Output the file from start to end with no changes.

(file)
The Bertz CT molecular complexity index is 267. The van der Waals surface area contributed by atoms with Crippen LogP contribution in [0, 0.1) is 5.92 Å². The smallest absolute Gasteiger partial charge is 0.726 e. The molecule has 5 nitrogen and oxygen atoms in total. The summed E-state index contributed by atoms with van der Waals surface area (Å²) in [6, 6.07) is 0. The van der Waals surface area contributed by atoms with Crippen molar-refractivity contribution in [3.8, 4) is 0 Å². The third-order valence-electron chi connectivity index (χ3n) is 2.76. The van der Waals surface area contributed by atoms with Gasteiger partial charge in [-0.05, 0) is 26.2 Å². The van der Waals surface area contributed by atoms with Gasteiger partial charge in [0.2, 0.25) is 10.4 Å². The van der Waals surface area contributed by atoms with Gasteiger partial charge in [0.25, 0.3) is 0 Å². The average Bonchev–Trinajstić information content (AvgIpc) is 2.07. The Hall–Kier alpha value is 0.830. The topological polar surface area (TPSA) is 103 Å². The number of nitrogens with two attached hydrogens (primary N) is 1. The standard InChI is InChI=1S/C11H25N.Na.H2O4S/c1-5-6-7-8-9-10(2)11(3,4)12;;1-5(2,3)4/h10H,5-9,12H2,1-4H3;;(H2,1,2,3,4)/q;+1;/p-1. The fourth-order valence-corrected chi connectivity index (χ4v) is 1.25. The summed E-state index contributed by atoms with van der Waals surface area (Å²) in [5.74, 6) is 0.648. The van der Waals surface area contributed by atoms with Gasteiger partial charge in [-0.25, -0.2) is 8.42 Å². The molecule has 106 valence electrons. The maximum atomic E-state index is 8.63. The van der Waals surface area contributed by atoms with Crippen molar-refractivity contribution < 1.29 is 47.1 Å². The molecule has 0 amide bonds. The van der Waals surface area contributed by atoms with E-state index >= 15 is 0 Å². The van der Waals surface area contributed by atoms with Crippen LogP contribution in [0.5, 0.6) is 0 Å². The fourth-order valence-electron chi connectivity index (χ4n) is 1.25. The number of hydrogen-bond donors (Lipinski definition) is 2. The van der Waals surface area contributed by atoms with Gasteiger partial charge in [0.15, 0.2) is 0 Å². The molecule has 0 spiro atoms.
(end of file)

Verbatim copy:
The Bertz CT molecular complexity index is 267. The van der Waals surface area contributed by atoms with Crippen LogP contribution in [0, 0.1) is 5.92 Å². The smallest absolute Gasteiger partial charge is 0.726 e. The molecule has 5 nitrogen and oxygen atoms in total. The summed E-state index contributed by atoms with van der Waals surface area (Å²) in [6, 6.07) is 0. The van der Waals surface area contributed by atoms with Crippen molar-refractivity contribution in [3.8, 4) is 0 Å². The third-order valence-electron chi connectivity index (χ3n) is 2.76. The van der Waals surface area contributed by atoms with Gasteiger partial charge in [-0.05, 0) is 26.2 Å². The van der Waals surface area contributed by atoms with Gasteiger partial charge in [0.2, 0.25) is 10.4 Å². The van der Waals surface area contributed by atoms with Gasteiger partial charge in [0.25, 0.3) is 0 Å². The average Bonchev–Trinajstić information content (AvgIpc) is 2.07. The Hall–Kier alpha value is 0.830. The topological polar surface area (TPSA) is 103 Å². The number of nitrogens with two attached hydrogens (primary N) is 1. The standard InChI is InChI=1S/C11H25N.Na.H2O4S/c1-5-6-7-8-9-10(2)11(3,4)12;;1-5(2,3)4/h10H,5-9,12H2,1-4H3;;(H2,1,2,3,4)/q;+1;/p-1. The fourth-order valence-corrected chi connectivity index (χ4v) is 1.25. The summed E-state index contributed by atoms with van der Waals surface area (Å²) in [5.74, 6) is 0.648. The van der Waals surface area contributed by atoms with Gasteiger partial charge in [-0.25, -0.2) is 8.42 Å². The molecule has 106 valence electrons. The maximum atomic E-state index is 8.63. The van der Waals surface area contributed by atoms with Crippen molar-refractivity contribution < 1.29 is 47.1 Å². The molecule has 0 amide bonds. The van der Waals surface area contributed by atoms with E-state index >= 15 is 0 Å². The van der Waals surface area contributed by atoms with Crippen LogP contribution in [0.5, 0.6) is 0 Å². The fourth-order valence-electron chi connectivity index (χ4n) is 1.25. The number of hydrogen-bond donors (Lipinski definition) is 2. The van der Waals surface area contributed by atoms with Gasteiger partial charge in [0.15, 0.2) is 0 Å². The molecule has 0 spiro atoms.